Dialogue instead of policing

Instead of policing non-compliances , WE focuses on creating motivation for change through establishing trust and building effective dialogue between retailers and their suppliers, as well as within the production facilities. 

To ensure permanent implementation of fair working conditions, the WE approach facilitates dialogue between all relevant parties and provides the necessary know-how on social standards. The approach is based on the following pillars: 

Building on current best practices: WE builds on existing best practice approaches to implement social standards and aims to strengthen their effectiveness where they have encountered barriers. A prototype of the dialogue approach was successfully piloted in projects in Romania and Bulgaria in 2005/2006, involving GIZ and a group of German companies, non-governmental organisations and trade unions. The project was developed within the context of the "Runder Tisch Verhaltenskodizes" (Round Table on Codes of Conduct) which is supported by BMZ. The Round Table is a German multi-stakeholder forum comprising representatives from German federal ministries, GIZ, companies, NGOs and trade unions.

Dialogue as a key to success: Dialogue is a catalyst for working together in partnership: Managers and workers from the production facilities jointly develop solutions to improve working conditions. Wherever possible, workers’ representatives take upon the role to represent worker interests. Gradually, cultural, organisational and other barriers to improving social standards are identified and overcome through well-directed facilitation and mediation. The dialogue approach increases the likelihood that the agreed measures are implemented as they are accepted both by the management as well as the workers. The local trainers take upon the key role to build the dialogue skills of the participants, as a solution-oriented process requires a high level of sensitivity and self-reflection. >> more on the dialogue approach

Local trainers building bridges: A core element of WE are local trainers, who facilitate the dialogue processes on the ground in the factories. Native trainers are familiar with the local culture and speak the same language as workers and managers. Therefore, they are able to establish better and more trusting relationships. Since they are able to offer consultancy services both on an ongoing basis and at local cost, the framework conditions exist for a continuous scaling up of the WE approach. Other companies can access the trainer network and benefit from the trainers' know-how and experience. The trainers were trained in an intensive training-of-trainers in the pilot phase. This module was financed by the GIZ. Today, Tchibo carries on this work.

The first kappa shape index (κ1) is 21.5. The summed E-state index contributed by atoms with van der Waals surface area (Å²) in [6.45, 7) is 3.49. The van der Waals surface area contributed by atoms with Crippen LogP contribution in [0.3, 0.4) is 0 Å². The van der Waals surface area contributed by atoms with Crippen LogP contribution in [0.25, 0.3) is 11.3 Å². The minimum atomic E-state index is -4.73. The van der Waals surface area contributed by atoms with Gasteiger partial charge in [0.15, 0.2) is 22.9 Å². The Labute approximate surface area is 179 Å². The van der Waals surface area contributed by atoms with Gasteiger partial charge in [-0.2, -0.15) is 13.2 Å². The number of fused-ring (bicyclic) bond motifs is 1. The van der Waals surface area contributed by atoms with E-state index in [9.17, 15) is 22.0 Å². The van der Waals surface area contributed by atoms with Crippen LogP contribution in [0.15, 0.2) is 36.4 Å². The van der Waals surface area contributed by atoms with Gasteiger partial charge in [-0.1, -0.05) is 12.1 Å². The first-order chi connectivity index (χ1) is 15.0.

Buyers at the table: WE also offers a platform for exchange between trading companies and suppliers. Direct contact outside of commercial settings raises awareness among buyers, quality personnel and product developers on how their decisions affect the implementation of social standards at the factory level. One example: Short-term changes to design specifications or order quantity may reduce the suppliers' time available for production. Depending on the manufacturers’ overall capacity, less production time can result in excessive overtime for workers – a consequence which is not in the interest of brands and retailers, either.

Involving other relevant actors: Further actors that are key to implementing social standards are also involved, e.g. NGOs as well as representatives of Chambers of Commerce and business associations. Stakeholder dialogue meetings were held in all three pilot countries China, Bangladesh and Thailand in 2009/2010, involving government representatives, the private sector, civil society and trade unions, amongst others. In these fora the project concept as well as key challenges and potential solutions to implementing social standards were extensively discussed. The insights were used to further enrich the WE approach for the roll-out.